To each family going through divorce, it can seem like such an awful occasion that the suffering is unique and reserved for that group of people. However, divorce is actually far from unique; in the United States in 2013, 46,523 took place each week on average, as just about half of all marriages end in divorce.
This is why family law has grown to its current size, taking on specialized courts in many larger metropolitan areas. For each couple going through divorce, the legal process is relatively similar, even if the emotional turmoil seems one of a kind.
The first step in a divorce proceeding involves one party consulting an attorney and making the initial filing. In many cases, this is the person who feels that the other spouse has committed some offense against the marriage, such as infidelity, but often it happens that the parties are simply ready to divorce.
This is frequently the most emotional time during the entire divorce, which is why, particularly when children are involved, a judge will involve a set of temporary orders to protect the parties from harm until a few weeks have gone by and the raw emotion of the situation has subsided a bit.
Once temporary orders are in place to guide the relationship between the two spouses and govern access to the children, the next step is often mediation. Many judges are loath to put their own stamp on the relationship between two former spouses, particularly with regard to the handling of their children. In most cases (except in situations involving neglect or abuse), judges tend to believe that the parents know what is best and should work to put together a logistical situation as far as visitation and access go that will serve the best interest of the children.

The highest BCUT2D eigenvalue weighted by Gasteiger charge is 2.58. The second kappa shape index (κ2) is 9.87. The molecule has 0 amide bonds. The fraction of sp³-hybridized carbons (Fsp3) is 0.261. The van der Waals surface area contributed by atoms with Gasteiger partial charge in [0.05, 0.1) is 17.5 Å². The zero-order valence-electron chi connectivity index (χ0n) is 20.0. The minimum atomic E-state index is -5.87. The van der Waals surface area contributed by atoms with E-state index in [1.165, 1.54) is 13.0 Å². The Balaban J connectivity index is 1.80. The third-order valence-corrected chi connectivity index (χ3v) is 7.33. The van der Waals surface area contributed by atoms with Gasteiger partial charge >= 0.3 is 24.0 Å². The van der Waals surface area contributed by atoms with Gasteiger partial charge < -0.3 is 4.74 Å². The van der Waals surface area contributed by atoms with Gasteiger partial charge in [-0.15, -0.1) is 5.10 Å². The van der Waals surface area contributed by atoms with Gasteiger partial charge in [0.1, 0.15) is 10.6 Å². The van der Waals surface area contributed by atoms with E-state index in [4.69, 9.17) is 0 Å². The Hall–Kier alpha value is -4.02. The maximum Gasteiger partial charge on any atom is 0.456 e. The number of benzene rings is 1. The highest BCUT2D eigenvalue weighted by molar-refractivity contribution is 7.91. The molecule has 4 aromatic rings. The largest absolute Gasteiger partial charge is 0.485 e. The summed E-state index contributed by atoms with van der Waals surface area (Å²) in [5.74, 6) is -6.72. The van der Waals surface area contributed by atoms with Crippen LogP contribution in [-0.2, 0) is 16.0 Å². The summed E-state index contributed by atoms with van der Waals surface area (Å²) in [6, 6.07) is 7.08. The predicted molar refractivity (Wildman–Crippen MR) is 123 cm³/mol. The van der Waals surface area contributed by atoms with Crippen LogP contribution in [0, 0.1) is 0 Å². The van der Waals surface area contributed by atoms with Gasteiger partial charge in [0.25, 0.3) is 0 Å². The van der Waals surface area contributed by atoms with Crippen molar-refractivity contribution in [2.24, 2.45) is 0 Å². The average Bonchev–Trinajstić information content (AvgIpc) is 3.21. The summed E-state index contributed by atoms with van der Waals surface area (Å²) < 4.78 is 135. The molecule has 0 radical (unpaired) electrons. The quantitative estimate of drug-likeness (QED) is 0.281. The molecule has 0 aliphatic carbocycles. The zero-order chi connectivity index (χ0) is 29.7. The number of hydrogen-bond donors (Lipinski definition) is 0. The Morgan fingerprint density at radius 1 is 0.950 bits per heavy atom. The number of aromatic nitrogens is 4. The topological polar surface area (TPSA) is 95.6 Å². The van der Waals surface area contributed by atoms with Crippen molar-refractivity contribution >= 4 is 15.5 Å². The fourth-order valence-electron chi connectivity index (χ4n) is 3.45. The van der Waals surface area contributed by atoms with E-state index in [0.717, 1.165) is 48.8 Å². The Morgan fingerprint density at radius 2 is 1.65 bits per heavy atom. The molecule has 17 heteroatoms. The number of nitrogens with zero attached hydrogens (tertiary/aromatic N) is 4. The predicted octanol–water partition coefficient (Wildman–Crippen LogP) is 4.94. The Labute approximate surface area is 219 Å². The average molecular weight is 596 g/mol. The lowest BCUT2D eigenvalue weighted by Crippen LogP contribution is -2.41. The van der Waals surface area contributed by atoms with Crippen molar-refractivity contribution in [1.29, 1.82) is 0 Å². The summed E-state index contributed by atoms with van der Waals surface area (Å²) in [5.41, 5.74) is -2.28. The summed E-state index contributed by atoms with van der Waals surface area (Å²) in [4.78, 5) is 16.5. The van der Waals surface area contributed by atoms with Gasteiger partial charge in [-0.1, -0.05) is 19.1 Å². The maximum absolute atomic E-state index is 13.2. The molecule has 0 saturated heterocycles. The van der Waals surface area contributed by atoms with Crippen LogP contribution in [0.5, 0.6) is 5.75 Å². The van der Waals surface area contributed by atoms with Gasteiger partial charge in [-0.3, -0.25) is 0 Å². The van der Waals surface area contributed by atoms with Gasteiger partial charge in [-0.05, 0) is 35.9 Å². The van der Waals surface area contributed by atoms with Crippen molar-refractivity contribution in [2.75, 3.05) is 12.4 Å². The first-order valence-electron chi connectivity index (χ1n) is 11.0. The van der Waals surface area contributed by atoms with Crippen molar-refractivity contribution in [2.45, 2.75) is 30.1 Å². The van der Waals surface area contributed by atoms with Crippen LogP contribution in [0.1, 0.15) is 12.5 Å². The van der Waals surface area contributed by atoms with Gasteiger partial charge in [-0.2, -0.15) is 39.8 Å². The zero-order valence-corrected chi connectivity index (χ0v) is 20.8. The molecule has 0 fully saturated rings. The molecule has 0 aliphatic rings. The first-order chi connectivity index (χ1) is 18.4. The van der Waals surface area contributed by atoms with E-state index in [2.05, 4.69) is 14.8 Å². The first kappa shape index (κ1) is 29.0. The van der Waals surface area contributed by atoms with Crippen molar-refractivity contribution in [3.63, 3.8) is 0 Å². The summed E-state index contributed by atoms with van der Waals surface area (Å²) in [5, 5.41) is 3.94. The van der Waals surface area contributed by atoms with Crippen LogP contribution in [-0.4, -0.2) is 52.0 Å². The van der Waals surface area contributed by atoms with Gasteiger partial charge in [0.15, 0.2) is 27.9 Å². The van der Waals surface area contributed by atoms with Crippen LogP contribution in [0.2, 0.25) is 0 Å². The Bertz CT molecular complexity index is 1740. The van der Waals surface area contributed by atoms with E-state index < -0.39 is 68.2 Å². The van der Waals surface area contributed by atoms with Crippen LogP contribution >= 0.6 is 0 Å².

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When children are not present, judges will often pressure the partners to move ahead with an agreement, because their caseloads are such that divorces without children or significant assets to divide need to happen quickly. In either case, judges order the parties to mediation. Most frequently, this takes place at the mediator’s office, either for a half or full day, depending on the complexity of the situation. Each party sits in his or her own room with an attorney (in most cases), while the mediator travels back and forth, carrying offers and suggestions and hoping that one of the two parties will turn out to be at least somewhat reasonable.
The march toward finalization and prove-up can be swift and short, or it can be long and tortuous. If both parties can set their emotions at least somewhat aside, then moving toward an agreement can be quick. However, the reason why family law is a field in which many attorneys have profited is that those emotions can be so difficult to put down. When mediation fails, divorcing couples either have to work things out by themselves, or when that fails, they have to listen to a judge decide what their relationship will be going forward.
Family lawyers are there to help you through each stage of divorce, and with so many taking place, it is important to find an attorney who avidly represents your interests.
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